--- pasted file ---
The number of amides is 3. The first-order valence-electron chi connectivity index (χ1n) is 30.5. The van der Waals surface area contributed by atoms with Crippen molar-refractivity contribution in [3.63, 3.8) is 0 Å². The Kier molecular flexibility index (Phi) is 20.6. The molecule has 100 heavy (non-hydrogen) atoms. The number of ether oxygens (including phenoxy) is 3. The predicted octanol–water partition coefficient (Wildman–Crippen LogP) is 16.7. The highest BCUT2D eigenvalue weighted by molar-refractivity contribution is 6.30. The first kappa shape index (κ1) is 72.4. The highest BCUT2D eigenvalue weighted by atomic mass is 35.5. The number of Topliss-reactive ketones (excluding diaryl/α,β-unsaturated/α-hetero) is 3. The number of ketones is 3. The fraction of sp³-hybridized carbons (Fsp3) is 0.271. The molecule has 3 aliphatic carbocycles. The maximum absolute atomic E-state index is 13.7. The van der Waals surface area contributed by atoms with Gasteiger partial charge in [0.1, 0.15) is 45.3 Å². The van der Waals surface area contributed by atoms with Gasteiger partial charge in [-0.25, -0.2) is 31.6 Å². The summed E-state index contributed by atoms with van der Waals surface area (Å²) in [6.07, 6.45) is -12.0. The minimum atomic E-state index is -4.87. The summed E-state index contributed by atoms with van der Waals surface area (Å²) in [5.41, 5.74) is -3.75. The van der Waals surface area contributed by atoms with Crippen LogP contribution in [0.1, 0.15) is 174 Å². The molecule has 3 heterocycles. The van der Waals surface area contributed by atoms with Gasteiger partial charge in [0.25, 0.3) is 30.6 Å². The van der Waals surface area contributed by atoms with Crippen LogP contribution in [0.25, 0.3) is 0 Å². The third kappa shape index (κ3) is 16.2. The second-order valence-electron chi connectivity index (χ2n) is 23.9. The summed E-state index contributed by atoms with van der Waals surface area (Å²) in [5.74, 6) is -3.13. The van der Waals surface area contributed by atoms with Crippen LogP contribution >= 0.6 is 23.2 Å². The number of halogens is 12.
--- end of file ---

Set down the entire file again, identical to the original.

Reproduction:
The number of amides is 3. The first-order valence-electron chi connectivity index (χ1n) is 30.5. The van der Waals surface area contributed by atoms with Crippen molar-refractivity contribution in [3.63, 3.8) is 0 Å². The Kier molecular flexibility index (Phi) is 20.6. The molecule has 100 heavy (non-hydrogen) atoms. The number of ether oxygens (including phenoxy) is 3. The predicted octanol–water partition coefficient (Wildman–Crippen LogP) is 16.7. The highest BCUT2D eigenvalue weighted by molar-refractivity contribution is 6.30. The first kappa shape index (κ1) is 72.4. The highest BCUT2D eigenvalue weighted by atomic mass is 35.5. The number of Topliss-reactive ketones (excluding diaryl/α,β-unsaturated/α-hetero) is 3. The number of ketones is 3. The fraction of sp³-hybridized carbons (Fsp3) is 0.271. The molecule has 3 aliphatic carbocycles. The maximum absolute atomic E-state index is 13.7. The van der Waals surface area contributed by atoms with Gasteiger partial charge in [0.1, 0.15) is 45.3 Å². The van der Waals surface area contributed by atoms with Gasteiger partial charge in [-0.25, -0.2) is 31.6 Å². The summed E-state index contributed by atoms with van der Waals surface area (Å²) in [6.07, 6.45) is -12.0. The minimum atomic E-state index is -4.87. The summed E-state index contributed by atoms with van der Waals surface area (Å²) in [5.41, 5.74) is -3.75. The van der Waals surface area contributed by atoms with Crippen LogP contribution in [0.1, 0.15) is 174 Å². The molecule has 3 heterocycles. The van der Waals surface area contributed by atoms with Gasteiger partial charge in [0.25, 0.3) is 30.6 Å². The van der Waals surface area contributed by atoms with Crippen LogP contribution in [0.25, 0.3) is 0 Å². The third kappa shape index (κ3) is 16.2. The second-order valence-electron chi connectivity index (χ2n) is 23.9. The summed E-state index contributed by atoms with van der Waals surface area (Å²) in [5.74, 6) is -3.13. The van der Waals surface area contributed by atoms with Crippen LogP contribution >= 0.6 is 23.2 Å². The number of halogens is 12.